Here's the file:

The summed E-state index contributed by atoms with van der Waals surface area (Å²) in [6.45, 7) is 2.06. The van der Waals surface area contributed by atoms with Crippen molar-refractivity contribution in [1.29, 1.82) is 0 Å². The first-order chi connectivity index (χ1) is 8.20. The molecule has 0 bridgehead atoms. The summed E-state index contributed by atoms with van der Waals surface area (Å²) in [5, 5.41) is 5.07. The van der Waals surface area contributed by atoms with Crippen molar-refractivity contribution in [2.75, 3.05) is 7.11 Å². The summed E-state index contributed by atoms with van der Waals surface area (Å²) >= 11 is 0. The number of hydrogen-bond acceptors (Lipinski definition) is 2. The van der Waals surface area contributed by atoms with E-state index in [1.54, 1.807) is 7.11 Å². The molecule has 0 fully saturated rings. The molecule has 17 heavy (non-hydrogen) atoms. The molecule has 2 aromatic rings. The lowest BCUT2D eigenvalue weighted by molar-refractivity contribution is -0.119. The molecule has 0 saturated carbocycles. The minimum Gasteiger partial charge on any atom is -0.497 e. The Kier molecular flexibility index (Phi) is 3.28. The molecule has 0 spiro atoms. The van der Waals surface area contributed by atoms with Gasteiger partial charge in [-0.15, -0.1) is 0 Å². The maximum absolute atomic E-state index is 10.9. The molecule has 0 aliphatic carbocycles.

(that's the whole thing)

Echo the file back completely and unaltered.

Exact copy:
The summed E-state index contributed by atoms with van der Waals surface area (Å²) in [6.45, 7) is 2.06. The van der Waals surface area contributed by atoms with Crippen molar-refractivity contribution in [1.29, 1.82) is 0 Å². The first-order chi connectivity index (χ1) is 8.20. The molecule has 0 bridgehead atoms. The summed E-state index contributed by atoms with van der Waals surface area (Å²) in [5, 5.41) is 5.07. The van der Waals surface area contributed by atoms with Crippen molar-refractivity contribution in [2.75, 3.05) is 7.11 Å². The summed E-state index contributed by atoms with van der Waals surface area (Å²) >= 11 is 0. The number of hydrogen-bond acceptors (Lipinski definition) is 2. The van der Waals surface area contributed by atoms with E-state index in [1.54, 1.807) is 7.11 Å². The molecule has 0 fully saturated rings. The molecule has 17 heavy (non-hydrogen) atoms. The molecule has 2 aromatic rings. The lowest BCUT2D eigenvalue weighted by molar-refractivity contribution is -0.119. The molecule has 0 saturated carbocycles. The minimum Gasteiger partial charge on any atom is -0.497 e. The Kier molecular flexibility index (Phi) is 3.28. The molecule has 0 spiro atoms. The van der Waals surface area contributed by atoms with Gasteiger partial charge in [-0.15, -0.1) is 0 Å². The maximum absolute atomic E-state index is 10.9. The molecule has 0 aliphatic carbocycles.